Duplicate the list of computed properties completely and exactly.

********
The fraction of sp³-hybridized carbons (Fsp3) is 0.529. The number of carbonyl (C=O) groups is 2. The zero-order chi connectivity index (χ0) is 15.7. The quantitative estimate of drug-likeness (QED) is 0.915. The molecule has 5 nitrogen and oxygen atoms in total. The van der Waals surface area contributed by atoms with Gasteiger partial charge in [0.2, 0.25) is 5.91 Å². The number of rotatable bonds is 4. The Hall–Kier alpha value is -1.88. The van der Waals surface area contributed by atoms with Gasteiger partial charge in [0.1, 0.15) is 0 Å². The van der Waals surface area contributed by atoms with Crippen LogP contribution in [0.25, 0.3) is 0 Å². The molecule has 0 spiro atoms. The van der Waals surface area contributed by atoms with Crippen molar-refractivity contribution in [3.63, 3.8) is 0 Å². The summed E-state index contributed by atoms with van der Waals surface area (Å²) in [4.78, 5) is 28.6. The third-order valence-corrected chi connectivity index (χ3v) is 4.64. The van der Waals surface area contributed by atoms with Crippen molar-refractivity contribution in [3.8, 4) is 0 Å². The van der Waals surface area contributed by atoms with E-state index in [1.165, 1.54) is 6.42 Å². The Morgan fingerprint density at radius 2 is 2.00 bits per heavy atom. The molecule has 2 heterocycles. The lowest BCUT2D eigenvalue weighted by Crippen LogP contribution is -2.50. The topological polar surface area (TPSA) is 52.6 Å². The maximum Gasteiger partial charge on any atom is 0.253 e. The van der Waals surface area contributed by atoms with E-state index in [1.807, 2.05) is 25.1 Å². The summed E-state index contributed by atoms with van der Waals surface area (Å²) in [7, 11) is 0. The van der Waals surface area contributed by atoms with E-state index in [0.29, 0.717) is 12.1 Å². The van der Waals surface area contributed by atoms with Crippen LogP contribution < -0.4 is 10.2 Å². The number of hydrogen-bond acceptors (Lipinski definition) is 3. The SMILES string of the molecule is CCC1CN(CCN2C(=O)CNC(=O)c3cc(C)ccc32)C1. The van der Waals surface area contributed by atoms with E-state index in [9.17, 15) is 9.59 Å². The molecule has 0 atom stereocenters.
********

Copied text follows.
The fraction of sp³-hybridized carbons (Fsp3) is 0.529. The number of carbonyl (C=O) groups is 2. The zero-order chi connectivity index (χ0) is 15.7. The quantitative estimate of drug-likeness (QED) is 0.915. The molecule has 5 nitrogen and oxygen atoms in total. The van der Waals surface area contributed by atoms with Gasteiger partial charge in [0.2, 0.25) is 5.91 Å². The number of rotatable bonds is 4. The Hall–Kier alpha value is -1.88. The van der Waals surface area contributed by atoms with Gasteiger partial charge in [0.1, 0.15) is 0 Å². The van der Waals surface area contributed by atoms with Crippen LogP contribution in [0.25, 0.3) is 0 Å². The molecule has 0 spiro atoms. The van der Waals surface area contributed by atoms with Crippen molar-refractivity contribution in [3.63, 3.8) is 0 Å². The summed E-state index contributed by atoms with van der Waals surface area (Å²) in [4.78, 5) is 28.6. The third-order valence-corrected chi connectivity index (χ3v) is 4.64. The van der Waals surface area contributed by atoms with Crippen molar-refractivity contribution in [3.8, 4) is 0 Å². The van der Waals surface area contributed by atoms with E-state index in [1.165, 1.54) is 6.42 Å². The Morgan fingerprint density at radius 2 is 2.00 bits per heavy atom. The molecule has 2 heterocycles. The lowest BCUT2D eigenvalue weighted by Crippen LogP contribution is -2.50. The topological polar surface area (TPSA) is 52.6 Å². The maximum Gasteiger partial charge on any atom is 0.253 e. The van der Waals surface area contributed by atoms with E-state index in [1.807, 2.05) is 25.1 Å². The summed E-state index contributed by atoms with van der Waals surface area (Å²) in [7, 11) is 0. The van der Waals surface area contributed by atoms with E-state index in [0.29, 0.717) is 12.1 Å². The van der Waals surface area contributed by atoms with Crippen LogP contribution < -0.4 is 10.2 Å². The number of hydrogen-bond acceptors (Lipinski definition) is 3. The SMILES string of the molecule is CCC1CN(CCN2C(=O)CNC(=O)c3cc(C)ccc32)C1. The van der Waals surface area contributed by atoms with E-state index in [9.17, 15) is 9.59 Å². The molecule has 0 atom stereocenters.